COM0014 – My Vacation

Puerto Vallarta is a special place to my husband and I. We came here 22 years ago as our first vacation together. It was my first vacation that didn’t involve family members watching my evepv-picturery move. 😉 Of course, the city is much different now than it was then. The core of the town with the old church, market and cobble stone streets are there but condos have sprouted up along the coast line, there’s an Outback steakhouse and a Walmart. I love walking around in the old part of town and getting a feel for some of Mexico’s history. That’s the best part of travelling is being exposed to completely different culture and learning more about the world we live in. As I type this I’m taking a break from the sun in out hotel room, listening to the waves of the Pacific bashing against the shore

I completely admit that I’m a candy junkie. That’s another part of travelling I love it discovering new treats we don’t have at home. Usually the best place to find junk food it down the grocery store candy aisle. It was during a quick visit to the local Walmart where I leaned  what I think was a valuable life lesson about perspective.

You see, as we walke10317535-media_httpfarm3static_hjjhdd around I the store it dawned on me that I had no idea what was being said around me.  The announcements made no sense as Mexicans speak very quickly and the minute amount of Spanish words I know, I missed. I could read very little on the signs around me. Really, I was guessing at what everything said. The flipflops weren’t sized in numbers I recognized. And then it really hit me when we were standing in the check out line. I had no idea what was being said around me. The teenage cashier gave us a sigh and a bit of an eye roll when it became obvious we didn’t speak the language. It takes a long time to mentally translate Spanish into English, then think of an answer,  mentally translate it into Spanish and then communicate it using the few words available to me.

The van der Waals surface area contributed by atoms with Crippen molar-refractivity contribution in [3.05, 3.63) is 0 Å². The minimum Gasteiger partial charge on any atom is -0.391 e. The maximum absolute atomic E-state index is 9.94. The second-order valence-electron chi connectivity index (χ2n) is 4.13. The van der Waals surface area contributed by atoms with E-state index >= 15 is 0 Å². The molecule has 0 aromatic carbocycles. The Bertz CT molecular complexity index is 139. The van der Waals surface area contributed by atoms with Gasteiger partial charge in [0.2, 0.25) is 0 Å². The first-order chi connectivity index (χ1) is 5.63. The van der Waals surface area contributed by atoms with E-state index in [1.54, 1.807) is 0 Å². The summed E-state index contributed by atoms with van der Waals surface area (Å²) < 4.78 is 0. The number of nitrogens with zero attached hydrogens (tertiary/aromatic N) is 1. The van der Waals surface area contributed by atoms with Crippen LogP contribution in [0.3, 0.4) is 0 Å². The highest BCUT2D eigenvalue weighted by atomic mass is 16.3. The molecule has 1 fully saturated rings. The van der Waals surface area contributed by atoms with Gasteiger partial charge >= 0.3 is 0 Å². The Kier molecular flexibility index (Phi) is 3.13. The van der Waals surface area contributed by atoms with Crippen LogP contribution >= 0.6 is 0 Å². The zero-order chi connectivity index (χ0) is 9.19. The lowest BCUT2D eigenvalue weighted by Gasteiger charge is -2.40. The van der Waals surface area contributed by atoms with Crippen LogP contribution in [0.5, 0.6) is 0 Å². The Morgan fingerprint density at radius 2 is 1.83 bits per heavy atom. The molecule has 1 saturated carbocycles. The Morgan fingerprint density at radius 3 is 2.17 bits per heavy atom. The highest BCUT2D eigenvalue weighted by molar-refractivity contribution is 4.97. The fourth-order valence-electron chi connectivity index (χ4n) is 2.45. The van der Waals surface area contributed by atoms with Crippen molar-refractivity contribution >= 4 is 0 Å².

I’m not blaming the cashier, but it made me wonder if I’ve ever made someone feel like that. Have to spoken to someone like they are slow because they didn’t speak English? How may times has someone come through my line at work and really only know the words Hello and Thank you but it’s obvious that they missed everything else I said? Believe me I’ve said “Grasias” about a gazillion times because it’s really the only way I can communicate and I don’t want to come off as rude.

What about all the people new to Canada, from around the globe? Refugees for example that are suddenly in a country they don’t know the language? How incredibly overwhelming and possibly frightening those first few weeks/months would be as you struggle to communicate. .

I really hope I’ve never made anyone feel less because they didn’t speak our language. I’d like to think I’d never do that but I’ve never thought about so I can’t be certain. But, the next time someone comes though my line at world and is obviously struggling with the language,  I’m going to remember my trip to a Mexican Walmart. There is nothing wrong with learning to look at life from someone else’s perspective.

Our flight back is on Wednesday and I’m looking forward to getting home. I’m also trying to figure out how many packages of Freska and Obleas customs will let me bring in.



COM0014 – Blog post #6 – Life lessons learned while painting ceilings

Last weekend, dressed in my old t-shirt and sweat pants, hair tied up in a clip, with a paint roller in my hand, I remembered one of the reasons why I love my family so much. When someone needs help or something needs to get done, my family works together to make it happen. In this particular instance, the upstairs of my grandparent’s house required a new paint job. So my parents helped clean and prepare the walls and ceilings; my aunt and uncle did the sanding and ‘cutting in’ parts of the paint job; my dad, uncle and I used the paint rollers; my mom and cousin painted the door and window trim; and my other aunt prepared our lunch and supper for us, so that we didn’t have to worry about cooking. In two days we had two coats of new paint on everything and the house looked amazing.

When I was a child, I assumed that all families were like this; when you needed help, you would reach out and this amazing safety net of people surrounded you with support and assistance. I eventually discovered how lucky I was to have been raised in a family like this and no longer take it for granted the way I used to. My grandfather always says the most important thing in life is family and this lesson has shaped who I am today.

As a result of this lesson, I now realize I’m drawn to work environments where I have this same sense of family. As much as I enjoy and need to work independently on occasion, I invest myself more in a workplace where I’m part of a respectful, supportive team working toward a mutual goal, with the understanding that the final result wouldn’t be the same if even one of those people was missing. For me, the people I work with are my ‘work family’ and every member of the team has value.

What about you? What was your most influential childhood memory that has impacted and prepared you for your career?